Trigeminal Neuralgia can result, bringing a sudden burning, or shock-like facial pain.
Trigeminal Neuralgia is a chronic pain condition of the 5th cranial nerve. The “typical” form of Trigeminal Neuralgia causes an extreme, sudden burning of the face, or a facial pain described as “shock-like.” This pain can last for seconds, or minutes per episode, with the episodes occurring in succession. The “atypical” form of Trigeminal Neuralgia brings a constant pain that is often described as stabbing, burning and aching. As bad as this is, it is usually less intense than the “typical” type of Trigeminal Neuralgia. Sometimes a person can have typical and atypical Trigeminal Neuralgia, but whether you have one or both, the pain of Trigeminal Neuralgia can be physically and mentally debilitating.
Causes and Symptoms of Trigeminal Neuralgia
While experts are not certain what causes Trigeminal Neuralgia, one cause may be blood vessels pressing on the trigeminal nerve. This type of repeated compression, can damage the myelin sheath which houses the nerve. More rarely, Trigeminal Neuralgia could be the result of a tumor, which is compressing the nerve, or a malformation of the arteries and veins. Finally, if the trigeminal nerves suffers damage from a surgical procedure, facial trauma or stroke, Trigeminal Neuralgia can result.
The symptoms of Trigeminal Neuralgia vary from patient to patient, however it is most often described as one or more of the following:
- A burning sensation in the face
- A constant aching in the face
- A sudden, severe stabbing pain in the face
- A flash of pain triggered by contact with the cheek
- Little to no pain at night
- Attacks of pain that come and go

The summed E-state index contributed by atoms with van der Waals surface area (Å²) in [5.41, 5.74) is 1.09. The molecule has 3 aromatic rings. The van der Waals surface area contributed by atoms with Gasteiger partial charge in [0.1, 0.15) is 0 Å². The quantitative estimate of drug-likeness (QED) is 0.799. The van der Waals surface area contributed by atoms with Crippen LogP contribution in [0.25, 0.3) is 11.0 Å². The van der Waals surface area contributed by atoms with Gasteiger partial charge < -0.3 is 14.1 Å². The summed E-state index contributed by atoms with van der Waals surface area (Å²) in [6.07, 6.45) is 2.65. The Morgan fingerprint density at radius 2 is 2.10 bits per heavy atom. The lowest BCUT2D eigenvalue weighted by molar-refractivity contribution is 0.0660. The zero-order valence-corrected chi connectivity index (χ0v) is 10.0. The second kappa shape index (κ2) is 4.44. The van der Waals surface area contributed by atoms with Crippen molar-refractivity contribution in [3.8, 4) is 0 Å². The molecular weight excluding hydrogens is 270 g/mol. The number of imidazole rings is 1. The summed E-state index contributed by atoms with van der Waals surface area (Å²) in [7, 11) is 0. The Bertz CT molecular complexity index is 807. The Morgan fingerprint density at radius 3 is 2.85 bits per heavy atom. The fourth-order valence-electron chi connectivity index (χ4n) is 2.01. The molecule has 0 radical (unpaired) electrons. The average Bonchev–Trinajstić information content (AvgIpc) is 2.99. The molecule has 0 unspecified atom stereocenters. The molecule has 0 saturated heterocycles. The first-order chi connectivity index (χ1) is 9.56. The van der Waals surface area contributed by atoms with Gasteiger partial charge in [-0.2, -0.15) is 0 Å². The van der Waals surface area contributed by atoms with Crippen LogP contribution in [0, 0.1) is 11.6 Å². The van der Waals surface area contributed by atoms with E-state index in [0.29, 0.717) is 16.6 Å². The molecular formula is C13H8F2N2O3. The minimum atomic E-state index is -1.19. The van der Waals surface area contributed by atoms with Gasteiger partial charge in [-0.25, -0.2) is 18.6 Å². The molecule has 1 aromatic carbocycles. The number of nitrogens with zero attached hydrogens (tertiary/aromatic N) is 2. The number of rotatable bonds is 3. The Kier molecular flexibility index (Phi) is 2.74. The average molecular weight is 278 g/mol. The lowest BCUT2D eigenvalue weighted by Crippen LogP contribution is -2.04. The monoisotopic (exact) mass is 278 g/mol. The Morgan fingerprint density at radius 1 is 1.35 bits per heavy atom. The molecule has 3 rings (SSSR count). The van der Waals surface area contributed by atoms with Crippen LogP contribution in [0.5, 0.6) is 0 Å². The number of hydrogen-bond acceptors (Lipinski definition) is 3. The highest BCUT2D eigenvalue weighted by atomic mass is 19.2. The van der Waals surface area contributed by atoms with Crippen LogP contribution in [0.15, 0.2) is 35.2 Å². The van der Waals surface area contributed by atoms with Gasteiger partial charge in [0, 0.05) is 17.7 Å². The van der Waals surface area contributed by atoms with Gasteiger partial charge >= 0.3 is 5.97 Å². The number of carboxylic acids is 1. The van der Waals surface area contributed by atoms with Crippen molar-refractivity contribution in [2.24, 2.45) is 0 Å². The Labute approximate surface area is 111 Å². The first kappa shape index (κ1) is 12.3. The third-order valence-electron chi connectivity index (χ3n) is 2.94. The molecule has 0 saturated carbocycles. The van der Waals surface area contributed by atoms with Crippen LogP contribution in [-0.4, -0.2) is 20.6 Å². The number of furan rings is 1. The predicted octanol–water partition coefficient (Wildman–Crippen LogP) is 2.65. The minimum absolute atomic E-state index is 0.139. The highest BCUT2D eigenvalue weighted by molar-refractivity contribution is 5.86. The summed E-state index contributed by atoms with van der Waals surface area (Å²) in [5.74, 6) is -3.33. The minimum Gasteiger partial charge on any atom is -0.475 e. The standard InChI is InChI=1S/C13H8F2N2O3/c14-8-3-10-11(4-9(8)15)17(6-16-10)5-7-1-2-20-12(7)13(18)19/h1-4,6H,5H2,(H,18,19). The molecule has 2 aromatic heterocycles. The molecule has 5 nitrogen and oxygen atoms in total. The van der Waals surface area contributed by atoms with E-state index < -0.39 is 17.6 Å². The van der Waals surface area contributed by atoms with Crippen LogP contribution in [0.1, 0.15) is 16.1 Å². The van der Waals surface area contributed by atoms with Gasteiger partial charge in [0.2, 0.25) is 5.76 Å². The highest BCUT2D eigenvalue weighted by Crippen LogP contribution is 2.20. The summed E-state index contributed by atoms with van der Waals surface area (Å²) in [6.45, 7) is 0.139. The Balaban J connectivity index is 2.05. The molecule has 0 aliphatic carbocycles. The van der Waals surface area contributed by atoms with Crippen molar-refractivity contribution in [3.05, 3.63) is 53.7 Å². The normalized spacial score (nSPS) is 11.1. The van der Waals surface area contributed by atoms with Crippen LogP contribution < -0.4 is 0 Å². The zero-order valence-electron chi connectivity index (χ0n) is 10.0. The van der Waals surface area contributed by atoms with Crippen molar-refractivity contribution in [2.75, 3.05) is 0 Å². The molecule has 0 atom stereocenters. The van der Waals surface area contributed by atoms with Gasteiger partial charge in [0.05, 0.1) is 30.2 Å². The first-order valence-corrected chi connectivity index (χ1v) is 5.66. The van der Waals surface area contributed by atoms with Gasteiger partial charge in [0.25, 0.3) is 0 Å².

Patients with chronic Trigeminal Neuralgia may find themselves avoiding social situations and daily activities in response to the disorder. Those over the age of 50 are the most likely age group to develop Trigeminal Neuralgia, and women are more likely to develop the disorder than men.
Diagnosis of Trigeminal Neuralgia
Along with your medical history and a description of your symptoms, your doctor may order an MRI scan to rule out other disorders. A positive response to an anti-seizure medication could definitively diagnose Trigeminal Neuralgia as could a positive response to a low dose of a tricyclic antidepressant medication.
Treatment of Trigeminal Neuralgia
At Seattle Pain, the experienced interventional pain management specialists will evaluate your symptoms, developing a comprehensive pain treatment program which will allow you to get back to your regular life. At Seattle Pain, we may employ one or more of the following treatments on our behalf:
- Stronger pain medications
- Nerve blocks
Are you suffering from intense or burning facial pain?
Contact Our Pain Management Specialists
Intense and burning facial pain caused by Trigeminal Neuralgia can be difficult to treat. At Seattle Pain, we can relieve your pain and improve your quality of life. We believe in treating the whole patient – and not just the illness or injury. You do not have to live in pain. Call us today at 253-944-1289 or complete a contact form today.